Compulsion (1958). Good, not great, courtroom drama based on the infamous Leopold and Loeb trial of the ’20s. The names are changed and several incidents are made-up, but the film follows the same basic story of two arrogant college students (Dean Stockwell and Bradford Dillman) who become media sensations as they are tried for the cold blooded murder of a child. Orson Welles plays their Clarence Darrow substitute defense lawyer. This is a standard ’50s melodrama made more interesting if one has some background on the real Leopold and Loeb case. The film adds an unnecessary romantic subplot involving classmates of the two men (played by Diane Varsi and Martin Milner) and suffers from Hayes Code restrictions, but otherwise it is a competently made drama. The filmmakers had to make many adjustments so the film wouldn’t be pure docudrama, but the few accurate bits that made it through (recreating a famous courtroom photo of the duo, for example) make it a diverting enough watch for true crime buffs.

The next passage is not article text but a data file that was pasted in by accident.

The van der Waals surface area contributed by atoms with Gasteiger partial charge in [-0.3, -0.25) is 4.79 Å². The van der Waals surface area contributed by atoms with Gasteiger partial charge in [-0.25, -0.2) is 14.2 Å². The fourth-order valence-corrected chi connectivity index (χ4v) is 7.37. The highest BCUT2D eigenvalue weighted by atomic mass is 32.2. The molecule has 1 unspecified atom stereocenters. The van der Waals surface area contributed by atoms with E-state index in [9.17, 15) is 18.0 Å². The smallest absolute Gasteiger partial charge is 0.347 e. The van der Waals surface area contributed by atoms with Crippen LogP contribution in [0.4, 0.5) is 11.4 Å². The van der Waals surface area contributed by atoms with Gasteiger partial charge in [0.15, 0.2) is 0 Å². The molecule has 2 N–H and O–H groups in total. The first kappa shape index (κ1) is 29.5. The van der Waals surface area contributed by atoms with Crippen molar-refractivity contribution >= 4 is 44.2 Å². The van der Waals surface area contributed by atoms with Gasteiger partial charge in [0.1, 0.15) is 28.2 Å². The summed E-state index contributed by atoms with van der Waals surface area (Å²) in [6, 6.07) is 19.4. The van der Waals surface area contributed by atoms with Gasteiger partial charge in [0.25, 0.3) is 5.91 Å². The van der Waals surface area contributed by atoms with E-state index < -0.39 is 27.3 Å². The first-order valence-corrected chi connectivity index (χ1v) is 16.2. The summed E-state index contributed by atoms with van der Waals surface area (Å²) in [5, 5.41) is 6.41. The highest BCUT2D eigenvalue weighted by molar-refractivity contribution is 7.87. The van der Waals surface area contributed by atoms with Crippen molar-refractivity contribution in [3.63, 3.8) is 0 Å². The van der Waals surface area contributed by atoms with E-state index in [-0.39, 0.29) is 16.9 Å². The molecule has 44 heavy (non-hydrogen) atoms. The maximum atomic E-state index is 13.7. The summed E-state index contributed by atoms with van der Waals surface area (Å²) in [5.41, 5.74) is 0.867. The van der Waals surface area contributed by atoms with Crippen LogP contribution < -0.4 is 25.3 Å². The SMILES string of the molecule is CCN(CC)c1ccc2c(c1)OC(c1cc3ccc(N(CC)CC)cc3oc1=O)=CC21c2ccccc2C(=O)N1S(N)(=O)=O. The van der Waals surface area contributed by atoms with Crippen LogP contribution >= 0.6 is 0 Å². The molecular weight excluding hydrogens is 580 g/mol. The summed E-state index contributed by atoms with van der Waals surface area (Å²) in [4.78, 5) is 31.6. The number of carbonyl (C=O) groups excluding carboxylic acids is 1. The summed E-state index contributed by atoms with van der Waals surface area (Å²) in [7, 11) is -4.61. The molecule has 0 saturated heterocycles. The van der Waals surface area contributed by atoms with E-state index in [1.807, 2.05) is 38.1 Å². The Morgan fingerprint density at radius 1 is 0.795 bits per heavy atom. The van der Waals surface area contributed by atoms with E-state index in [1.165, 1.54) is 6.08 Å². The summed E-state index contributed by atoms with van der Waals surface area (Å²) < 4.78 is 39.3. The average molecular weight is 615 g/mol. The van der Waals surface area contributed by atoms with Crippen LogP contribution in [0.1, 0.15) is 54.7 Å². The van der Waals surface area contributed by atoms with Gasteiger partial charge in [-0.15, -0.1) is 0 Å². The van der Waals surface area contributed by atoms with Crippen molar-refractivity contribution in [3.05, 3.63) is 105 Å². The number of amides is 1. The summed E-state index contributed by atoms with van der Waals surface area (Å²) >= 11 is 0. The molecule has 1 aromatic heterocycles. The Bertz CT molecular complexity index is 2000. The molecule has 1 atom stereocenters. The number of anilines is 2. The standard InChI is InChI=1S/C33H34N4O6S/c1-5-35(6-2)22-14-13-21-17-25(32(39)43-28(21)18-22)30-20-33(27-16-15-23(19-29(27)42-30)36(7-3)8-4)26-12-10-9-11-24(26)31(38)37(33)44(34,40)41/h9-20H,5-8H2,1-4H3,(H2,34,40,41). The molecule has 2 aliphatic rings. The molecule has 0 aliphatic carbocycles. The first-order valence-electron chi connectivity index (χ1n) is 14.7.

poster_drunkenDrunken Angel (1948). An early Akira Kurasawa/Toshiro Mifune collaboration (their first, actually), quite satisfying if not in the same league as Stray Dog. In a showy supporting role, Mifune plays a hot-headed Yazuka gangster who unwillingly has to consult with doctor Takashi Shimura when his failing health chips away on the stranglehold he has over the depressing little hamlet he controls. Kurosawa keeps things nicely controlled and effectively gives a sense of the desperation of the varied city dwellers in this film, including several heavy-handed shots of the bubbling, trash-strewn bog that the men pass by on a daily basis. Shimura does a great job as the frustrated doctor, and Mifune is simply amazing to watch as he slowly transforms into a gaunt, crazed mental case. Great ending, too. I was happy to find my fave scene from this film on YouTube, a wacky musical moment starring (apparently) the Japanese equivalent of Betty Hutton: